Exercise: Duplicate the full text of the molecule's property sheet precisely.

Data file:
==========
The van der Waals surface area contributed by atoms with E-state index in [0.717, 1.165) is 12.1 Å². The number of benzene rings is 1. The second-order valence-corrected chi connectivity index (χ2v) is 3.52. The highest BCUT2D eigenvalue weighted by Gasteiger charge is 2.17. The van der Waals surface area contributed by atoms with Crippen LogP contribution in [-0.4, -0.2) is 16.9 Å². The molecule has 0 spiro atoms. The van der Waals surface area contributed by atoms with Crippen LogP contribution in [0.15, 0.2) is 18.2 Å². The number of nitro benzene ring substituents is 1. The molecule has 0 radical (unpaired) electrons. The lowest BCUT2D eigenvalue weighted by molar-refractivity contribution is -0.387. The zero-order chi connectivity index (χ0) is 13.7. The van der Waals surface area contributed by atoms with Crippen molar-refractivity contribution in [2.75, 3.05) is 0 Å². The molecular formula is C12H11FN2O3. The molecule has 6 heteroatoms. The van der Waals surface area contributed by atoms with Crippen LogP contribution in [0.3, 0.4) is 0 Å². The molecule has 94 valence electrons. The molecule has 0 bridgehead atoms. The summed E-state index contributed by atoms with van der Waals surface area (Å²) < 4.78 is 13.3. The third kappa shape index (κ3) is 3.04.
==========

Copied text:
The van der Waals surface area contributed by atoms with E-state index in [0.717, 1.165) is 12.1 Å². The number of benzene rings is 1. The second-order valence-corrected chi connectivity index (χ2v) is 3.52. The highest BCUT2D eigenvalue weighted by Gasteiger charge is 2.17. The van der Waals surface area contributed by atoms with Crippen LogP contribution in [-0.4, -0.2) is 16.9 Å². The molecule has 0 spiro atoms. The van der Waals surface area contributed by atoms with Crippen LogP contribution in [0.15, 0.2) is 18.2 Å². The number of nitro benzene ring substituents is 1. The molecule has 0 radical (unpaired) electrons. The lowest BCUT2D eigenvalue weighted by molar-refractivity contribution is -0.387. The zero-order chi connectivity index (χ0) is 13.7. The van der Waals surface area contributed by atoms with Crippen molar-refractivity contribution in [2.75, 3.05) is 0 Å². The molecular formula is C12H11FN2O3. The molecule has 6 heteroatoms. The van der Waals surface area contributed by atoms with Crippen LogP contribution in [0.3, 0.4) is 0 Å². The molecule has 94 valence electrons. The molecule has 0 bridgehead atoms. The summed E-state index contributed by atoms with van der Waals surface area (Å²) < 4.78 is 13.3. The third kappa shape index (κ3) is 3.04.